On October 5, 2021, the Health Department issued an enforcement order against Neville Chemical Company for violating emissions limits in their Title V permit.As part of its efforts to launch the Mon Valley Episode Rule, designed to improve air quality and signed into law by County Executive Fitzgerald in September 2021, the Health Department announced on February 3, 2022 that it had finalized review of all submitted mitigation plans, approving 10 and rejecting six (6).

The six plans previously rejected have been re-submitted and are currently under review.On March 3, 2022, the Health Department announced a penalty of $859,300 against U.S. Steel for Article XXI Air Pollution Control violations and permit violations at the Clairton Coke Plant in the third and fourth quarters of 2021.

Four days later, the Health Department announced a penalty of $1.8 million against U.S. Steel for 153 Hydrogen Sulfide exceedances recorded at the Liberty Monitor from January 1, 2020, through March 1, 2022.

For the most recent enforcement order, the Health Department reviewed monthly data for uncontrolled pushes and found that they occurred at the PECs for eight (8) of the plant’s 10 coke batteries. The penalty is based on several factors including the nature, severity, and frequency of the violations; the willfulness of such violations; and the impact of such violations on the public and the environment. The calculation for the penalty is based on the number of violations, compliance history of the Clairton Coke Plant, and the Title V Major Source status of the plant.

U.S. Steel has 30 days to appeal or pay the penalty. A copy of this and all air quality enforcement actions can be found here.”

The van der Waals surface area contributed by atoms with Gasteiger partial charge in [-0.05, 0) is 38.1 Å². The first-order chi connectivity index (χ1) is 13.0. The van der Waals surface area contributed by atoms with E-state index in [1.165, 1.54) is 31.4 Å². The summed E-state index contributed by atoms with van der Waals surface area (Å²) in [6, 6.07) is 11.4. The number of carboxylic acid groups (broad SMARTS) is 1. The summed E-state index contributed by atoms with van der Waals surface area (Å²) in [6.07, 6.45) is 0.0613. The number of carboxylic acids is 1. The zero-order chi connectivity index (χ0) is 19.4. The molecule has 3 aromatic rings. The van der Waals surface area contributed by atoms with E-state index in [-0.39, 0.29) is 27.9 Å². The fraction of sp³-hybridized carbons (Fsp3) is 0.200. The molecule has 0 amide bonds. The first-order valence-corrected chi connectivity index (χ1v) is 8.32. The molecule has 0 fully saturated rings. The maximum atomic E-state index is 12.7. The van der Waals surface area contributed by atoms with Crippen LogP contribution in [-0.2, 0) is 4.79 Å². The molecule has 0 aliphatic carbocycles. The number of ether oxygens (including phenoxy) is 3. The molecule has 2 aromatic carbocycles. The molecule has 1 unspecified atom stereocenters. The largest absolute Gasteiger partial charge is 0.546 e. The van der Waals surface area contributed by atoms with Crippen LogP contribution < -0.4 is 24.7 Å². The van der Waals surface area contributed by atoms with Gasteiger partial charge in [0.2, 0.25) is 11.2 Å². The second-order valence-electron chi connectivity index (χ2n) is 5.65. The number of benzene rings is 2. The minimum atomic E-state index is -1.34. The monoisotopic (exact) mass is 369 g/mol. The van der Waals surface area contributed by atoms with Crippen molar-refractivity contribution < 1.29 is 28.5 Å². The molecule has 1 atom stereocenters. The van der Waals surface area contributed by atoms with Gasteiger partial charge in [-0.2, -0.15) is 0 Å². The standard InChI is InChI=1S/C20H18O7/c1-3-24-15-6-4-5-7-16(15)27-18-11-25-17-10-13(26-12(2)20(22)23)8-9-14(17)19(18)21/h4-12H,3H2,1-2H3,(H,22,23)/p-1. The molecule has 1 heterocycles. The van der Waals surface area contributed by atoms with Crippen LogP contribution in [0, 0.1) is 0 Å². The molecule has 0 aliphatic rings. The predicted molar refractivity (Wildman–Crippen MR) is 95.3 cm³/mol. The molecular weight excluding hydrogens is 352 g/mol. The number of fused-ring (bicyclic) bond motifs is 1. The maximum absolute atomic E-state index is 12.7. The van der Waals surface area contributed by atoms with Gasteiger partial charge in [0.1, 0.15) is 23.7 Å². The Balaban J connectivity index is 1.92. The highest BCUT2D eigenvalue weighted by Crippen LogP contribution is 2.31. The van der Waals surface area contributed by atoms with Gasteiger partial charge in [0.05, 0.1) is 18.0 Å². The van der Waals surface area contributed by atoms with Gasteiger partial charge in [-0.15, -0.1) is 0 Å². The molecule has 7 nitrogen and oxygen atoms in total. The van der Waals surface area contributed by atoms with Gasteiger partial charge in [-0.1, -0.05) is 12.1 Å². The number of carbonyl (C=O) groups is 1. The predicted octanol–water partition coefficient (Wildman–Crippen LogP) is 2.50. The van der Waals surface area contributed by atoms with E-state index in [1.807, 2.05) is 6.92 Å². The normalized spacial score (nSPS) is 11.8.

GASP is reviewing the enforcement document and lauds ACHD for taking this latest, robust enforcement action. 

“Environmental laws and regulations protect public health.  I think ACHD’s recent enforcement efforts validate what community members have experienced for far too long: that U.S. Steel is not even close to being the good neighbor it pretends to be in its public statements,” GASP Executive Director Patrick Campbell said. “In comments we submitted to ACHD last week regarding U.S. Steel’s application to renew its air quality operating permit for the Clairton Coke facility, we pointed out the permit is required by federal and local regulation to include a binding schedule of actions and benchmarks that will get this entire facility fully compliant with air quality regulations. Our comments also highlighted decades of failures on US Steel’s part to comply with air quality regulations.”

He continued:

“This most recent fine – and the several other before it this month – only reinforces our belief it’s time for U.S. Steel to admit its failures as a ‘good neighbor,’ clean up its act and invest the money necessary to ensure Clairton Coke can comply with the laws designed to protect public health.”

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Group Against Smog and Pollution